- They will recapitalise, and recapitalise their own banks, but declare an end to all bailouts.
- There will be carnage in the market for Spanish banking sector bonds, as bondholders anticipate imposed debt-equity swaps.
- This assumption will prove justified, as the Spaniards choose to over-ride the structure of current bond contracts in the Spanish banking sector, recapitalising a number of banks via debt-equity swaps.
- Bondholders will take the Spanish Banking Sector to the European Court of Human Rights (and probably other courts, also), claiming violations of property rights. These cases won’t be heard for years. By the time they are finally heard, no-one will care.
The Netherlands has served as the California of Europe, setting trends for the continent from the Enlightenment ideas of Baruch Spinoza to global trade spurred by 17th century Dutch maritime power, and the tolerance and openness symbolised by Amsterdam’s coffee shops and red-light district.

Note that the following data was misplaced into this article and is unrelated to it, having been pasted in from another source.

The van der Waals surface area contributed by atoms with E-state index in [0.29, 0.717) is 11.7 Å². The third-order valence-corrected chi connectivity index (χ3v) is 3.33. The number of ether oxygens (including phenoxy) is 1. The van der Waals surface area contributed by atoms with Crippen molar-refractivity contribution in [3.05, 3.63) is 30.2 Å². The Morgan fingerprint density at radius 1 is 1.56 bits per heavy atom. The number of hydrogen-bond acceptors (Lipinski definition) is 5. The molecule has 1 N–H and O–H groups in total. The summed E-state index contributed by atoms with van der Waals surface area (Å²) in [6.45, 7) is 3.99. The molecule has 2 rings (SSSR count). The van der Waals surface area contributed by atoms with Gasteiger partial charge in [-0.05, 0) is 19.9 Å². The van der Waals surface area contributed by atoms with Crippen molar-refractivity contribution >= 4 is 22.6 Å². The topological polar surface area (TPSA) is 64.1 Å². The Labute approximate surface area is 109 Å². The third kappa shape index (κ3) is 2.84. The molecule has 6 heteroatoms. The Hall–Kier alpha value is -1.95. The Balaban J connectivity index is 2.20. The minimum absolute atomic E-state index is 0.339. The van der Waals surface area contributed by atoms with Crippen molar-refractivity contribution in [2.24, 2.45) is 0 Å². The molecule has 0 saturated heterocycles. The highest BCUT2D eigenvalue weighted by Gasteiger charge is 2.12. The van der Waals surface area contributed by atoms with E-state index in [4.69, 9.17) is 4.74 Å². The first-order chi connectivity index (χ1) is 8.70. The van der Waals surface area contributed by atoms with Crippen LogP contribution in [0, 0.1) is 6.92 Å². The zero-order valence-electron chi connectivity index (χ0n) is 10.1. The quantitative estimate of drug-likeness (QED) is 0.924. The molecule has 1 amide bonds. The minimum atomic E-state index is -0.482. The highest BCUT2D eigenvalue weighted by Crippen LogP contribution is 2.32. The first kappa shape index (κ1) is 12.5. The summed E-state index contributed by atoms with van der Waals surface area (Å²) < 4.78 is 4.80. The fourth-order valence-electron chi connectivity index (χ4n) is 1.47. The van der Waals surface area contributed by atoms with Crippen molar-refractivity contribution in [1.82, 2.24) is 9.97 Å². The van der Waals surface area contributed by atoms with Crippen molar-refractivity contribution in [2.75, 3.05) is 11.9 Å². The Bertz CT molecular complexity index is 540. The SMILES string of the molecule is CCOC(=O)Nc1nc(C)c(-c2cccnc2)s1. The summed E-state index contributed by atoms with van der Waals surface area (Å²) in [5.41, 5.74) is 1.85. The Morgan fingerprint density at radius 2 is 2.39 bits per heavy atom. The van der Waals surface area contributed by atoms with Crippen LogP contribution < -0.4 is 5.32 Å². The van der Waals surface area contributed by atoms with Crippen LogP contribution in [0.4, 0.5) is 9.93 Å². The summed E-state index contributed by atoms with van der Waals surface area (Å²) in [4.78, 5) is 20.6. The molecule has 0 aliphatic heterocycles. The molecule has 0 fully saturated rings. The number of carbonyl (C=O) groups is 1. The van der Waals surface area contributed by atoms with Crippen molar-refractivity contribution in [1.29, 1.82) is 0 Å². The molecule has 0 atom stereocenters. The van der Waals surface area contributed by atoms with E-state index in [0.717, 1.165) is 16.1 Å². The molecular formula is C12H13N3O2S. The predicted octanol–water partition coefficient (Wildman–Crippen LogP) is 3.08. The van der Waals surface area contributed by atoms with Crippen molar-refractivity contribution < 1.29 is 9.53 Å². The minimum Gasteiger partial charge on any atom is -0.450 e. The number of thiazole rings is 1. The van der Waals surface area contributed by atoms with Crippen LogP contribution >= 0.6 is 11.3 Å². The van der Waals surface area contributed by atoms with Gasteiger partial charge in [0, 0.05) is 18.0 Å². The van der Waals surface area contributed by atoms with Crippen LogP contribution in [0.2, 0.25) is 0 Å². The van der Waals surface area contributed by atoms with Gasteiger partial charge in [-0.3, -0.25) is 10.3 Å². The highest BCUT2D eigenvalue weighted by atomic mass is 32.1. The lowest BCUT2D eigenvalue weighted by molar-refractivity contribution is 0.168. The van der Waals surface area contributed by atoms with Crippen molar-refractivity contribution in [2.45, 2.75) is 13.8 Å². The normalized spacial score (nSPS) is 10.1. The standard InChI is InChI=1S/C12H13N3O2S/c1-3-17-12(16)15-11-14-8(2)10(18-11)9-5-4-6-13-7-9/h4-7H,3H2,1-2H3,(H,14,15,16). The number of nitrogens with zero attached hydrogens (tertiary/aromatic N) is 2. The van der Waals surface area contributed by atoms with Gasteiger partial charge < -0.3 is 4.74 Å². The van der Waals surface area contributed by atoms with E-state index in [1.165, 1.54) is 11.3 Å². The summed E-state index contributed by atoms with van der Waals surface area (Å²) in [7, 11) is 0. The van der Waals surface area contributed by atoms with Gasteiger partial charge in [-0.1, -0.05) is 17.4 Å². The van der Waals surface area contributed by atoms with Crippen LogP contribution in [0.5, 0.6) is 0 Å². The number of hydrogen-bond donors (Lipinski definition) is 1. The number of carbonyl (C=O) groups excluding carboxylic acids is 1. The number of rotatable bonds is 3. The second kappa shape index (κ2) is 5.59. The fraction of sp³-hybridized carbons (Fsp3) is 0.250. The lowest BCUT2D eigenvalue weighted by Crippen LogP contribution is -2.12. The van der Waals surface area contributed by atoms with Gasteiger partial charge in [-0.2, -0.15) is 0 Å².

It has also been at the very core of Europe’s postwar integration, a founding member of every major institution from Nato to the euro itself. But in recent months the Netherlands has arguably become the most obstructionist country in Brussels’ fights over the EU’s future.
The Dutch government ardently opposed giving the eurozone’s €440bn bail-out fund more powers to help the EU’s debt-laden periphery. It is increasingly isolated in blocking EU enlargement to the western Balkans. And it has pressed Brussels to overhaul asylum and migration policies amidst a flood of north African refugees on Europe’s shores.
Dutch officials strongly object to being labelled obstructionist. But it is no coincidence that the minority Dutch government last year became the first eurozone country since the financial crisis began to rely on an openly anti-EU party – the Freedom party of anti-Muslim populist Geert Wilders – to stay in power.
As a result, the Dutch government has not only ignored Mr Barroso’s advice to shun populist sentiments; it is warning Brussels to pay more attention to people’s rising anger and sense of economic insecurity, and to take their fears more seriously.